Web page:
Fatemi said that with this strain — which proved a lethal threat to pregnant mothers — the vaccine was necessary, but ideally a woman is vaccinated prior to pregnancy.
Fatemi received a stimulus grant to continue his mice study, now in its fifth year. Earlier this year, his team gave Tamiflu to mice to see if it prevented the effects on the fetal brain.
Fatemi is currently awaiting brain images of the mice, but he wrote about his unpublished findings in an editorial in the October edition of the Journal of Neuroimmunology. The article was subtitled, “Implications for the prevention of autism.”
Fatemi’s other contribution to the field is his study of the protein reelin. Reelin plays a role in the formation of the correct anatomical structure of a fetal brain. In adults, it is important in memory.
Reelin levels are abnormal in the blood and brains of people suffering from a number of psychiatric disorders. In autistic patients, reelin is reduced by as much as 90 percent.
In March 2008, Fatemi received a U.S. patent for a blood test for reelin. He is now in talks with a company that wants to produce a series of blood tests that could someday replace the current behavioral diagnosis of autism.
Fatemi said he hopes his blood test and Tamiflu experiment will help the diagnosis and treatment of autism. But he said he is always doubtful of future results, and he does not want to plan on his own breakthrough.
“Overall, the progress that I see by many, many labs and the accumulation of data is very promising,” Fatemi said. “I think that’s what one has to look at: not just me individually, but the overall picture.”
Among his fellow grant recipients is Sally Rogers. Rogers, a researcher at the University of California Davis, is involved in three projects studying autism.
The three projects had all been prepared but were set aside as grant money dried up during the economic downfall. Both she and Fatemi appreciate federal money in an otherwise lean year.
“I think that what President Obama has done is laudatory,” Fatemi said. “I think it’s significant; this help is tremendous in an atmosphere where there were very few grants that people could get. Science has always been underfunded, everywhere.”
In exchange for the grant money, scientists are required to enter their findings into an online National Institutes of Health database so the research can be spread almost instantly and compiled into larger studies. Rogers recounted that not long ago she would need to flip through several dozen journals or attend national conferences to find other scientists’ work.
Fatemi said databases remind him that he is not alone in his work. He knows that as he looks through microscopes and tracks data, researchers across the world are doing the same.
“You can call it a spiritual camaraderie, that scientists understand one another’s concerns, one another’s enjoyments and excitement,” Fatemi said. “Every day that a new paper comes out that furthers our understanding of these diseases, I think, is an exciting day for me.”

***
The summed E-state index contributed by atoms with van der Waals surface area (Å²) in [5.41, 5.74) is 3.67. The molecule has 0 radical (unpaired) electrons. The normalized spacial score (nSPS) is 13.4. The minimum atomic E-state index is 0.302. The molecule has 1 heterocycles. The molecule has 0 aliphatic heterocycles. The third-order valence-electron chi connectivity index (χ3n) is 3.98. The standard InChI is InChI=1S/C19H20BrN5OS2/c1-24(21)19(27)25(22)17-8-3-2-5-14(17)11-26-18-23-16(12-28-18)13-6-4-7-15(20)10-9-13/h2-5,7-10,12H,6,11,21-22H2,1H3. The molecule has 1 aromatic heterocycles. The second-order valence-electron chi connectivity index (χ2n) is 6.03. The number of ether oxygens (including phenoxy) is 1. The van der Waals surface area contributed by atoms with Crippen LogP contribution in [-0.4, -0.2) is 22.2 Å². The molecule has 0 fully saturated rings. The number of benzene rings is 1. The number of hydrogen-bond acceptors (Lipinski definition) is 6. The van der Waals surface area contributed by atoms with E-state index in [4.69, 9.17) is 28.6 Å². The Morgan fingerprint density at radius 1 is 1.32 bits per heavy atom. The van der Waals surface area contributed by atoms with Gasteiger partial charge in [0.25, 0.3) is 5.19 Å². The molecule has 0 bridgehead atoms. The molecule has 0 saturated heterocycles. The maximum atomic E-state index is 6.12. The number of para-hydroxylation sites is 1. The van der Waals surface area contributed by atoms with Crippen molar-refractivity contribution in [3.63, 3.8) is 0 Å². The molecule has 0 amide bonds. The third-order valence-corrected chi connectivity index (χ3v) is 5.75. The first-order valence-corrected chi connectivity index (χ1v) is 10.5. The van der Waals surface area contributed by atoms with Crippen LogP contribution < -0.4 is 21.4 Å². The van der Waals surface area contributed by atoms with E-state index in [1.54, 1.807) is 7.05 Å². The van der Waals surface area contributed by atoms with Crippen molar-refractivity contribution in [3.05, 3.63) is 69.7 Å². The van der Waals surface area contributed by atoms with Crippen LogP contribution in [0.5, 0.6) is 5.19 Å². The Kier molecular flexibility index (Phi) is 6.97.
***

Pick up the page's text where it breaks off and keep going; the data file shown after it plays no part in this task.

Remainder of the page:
Parents are not the only ones wishing for a cure. Robin Rumsey, assistant professor and pediatric neurologist at the University, has seen behavioral treatment for autism work wonders, transforming distant toddlers to friendly, smart young children. But the treatment is intensive, costly and results in an “optimal outcome” — a child prepared to enter regular elementary school classes — no more than 25 percent of the time.
As she considered the possibility of a scientific breakthrough in the field of autism research — one that would solve some of the diseases’ mysteries — Rumsey sighed.
“That,” she said, “would be really nice.”
Fatemi and Rogers admit the battle against autism has just begun. Scientists now believe that dozens and perhaps hundreds of genes are implicated in autism. Each discovery only adds to its mystery, and each answer only raises more questions.
“It’s scary,” Rogers said. “It’s scary to see the number of diagnoses going up and up and to know that there are such important questions. And it takes so much longer than you hope to get the answers.”
Some scientists have speculated that the term “autism” is a misnomer and that there are in fact several “autisms,” much like cancer. When asked, both Fatemi and Rogers said this might prove to be the case.
Despite the uncertainties, Rogers and Fatemi are optimistic. Fatemi excitedly speculated that the next decade may be known as one of classification and decoding of psychiatric diseases.
“Brain disorders of this type, which have behavioral manifestations, are probably the last frontiers of medicine to be discovered,” Fatemi said. “These are terrible diseases that we just need to work on more and more.”